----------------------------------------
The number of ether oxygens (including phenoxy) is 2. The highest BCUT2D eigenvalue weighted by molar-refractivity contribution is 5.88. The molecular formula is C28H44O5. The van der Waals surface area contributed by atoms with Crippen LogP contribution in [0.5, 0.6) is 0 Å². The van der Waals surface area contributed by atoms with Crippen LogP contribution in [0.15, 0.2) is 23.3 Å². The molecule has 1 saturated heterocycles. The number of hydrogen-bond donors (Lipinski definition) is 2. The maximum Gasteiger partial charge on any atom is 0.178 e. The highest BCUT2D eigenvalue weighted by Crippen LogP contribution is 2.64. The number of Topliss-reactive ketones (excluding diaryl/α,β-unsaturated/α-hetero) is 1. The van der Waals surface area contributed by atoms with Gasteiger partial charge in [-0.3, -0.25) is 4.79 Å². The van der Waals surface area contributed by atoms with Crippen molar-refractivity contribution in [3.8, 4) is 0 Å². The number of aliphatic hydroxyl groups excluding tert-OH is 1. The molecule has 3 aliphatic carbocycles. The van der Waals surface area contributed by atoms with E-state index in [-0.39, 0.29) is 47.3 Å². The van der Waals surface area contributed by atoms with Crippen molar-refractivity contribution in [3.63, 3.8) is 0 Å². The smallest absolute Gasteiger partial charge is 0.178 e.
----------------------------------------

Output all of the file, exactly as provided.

The number of ether oxygens (including phenoxy) is 2. The highest BCUT2D eigenvalue weighted by molar-refractivity contribution is 5.88. The molecular formula is C28H44O5. The van der Waals surface area contributed by atoms with Crippen LogP contribution in [0.5, 0.6) is 0 Å². The van der Waals surface area contributed by atoms with Crippen LogP contribution in [0.15, 0.2) is 23.3 Å². The molecule has 1 saturated heterocycles. The number of hydrogen-bond donors (Lipinski definition) is 2. The maximum Gasteiger partial charge on any atom is 0.178 e. The highest BCUT2D eigenvalue weighted by Crippen LogP contribution is 2.64. The number of Topliss-reactive ketones (excluding diaryl/α,β-unsaturated/α-hetero) is 1. The van der Waals surface area contributed by atoms with Gasteiger partial charge in [-0.3, -0.25) is 4.79 Å². The van der Waals surface area contributed by atoms with Crippen molar-refractivity contribution in [3.8, 4) is 0 Å². The number of aliphatic hydroxyl groups excluding tert-OH is 1. The molecule has 3 aliphatic carbocycles. The van der Waals surface area contributed by atoms with E-state index in [-0.39, 0.29) is 47.3 Å². The van der Waals surface area contributed by atoms with Crippen molar-refractivity contribution in [3.63, 3.8) is 0 Å². The smallest absolute Gasteiger partial charge is 0.178 e.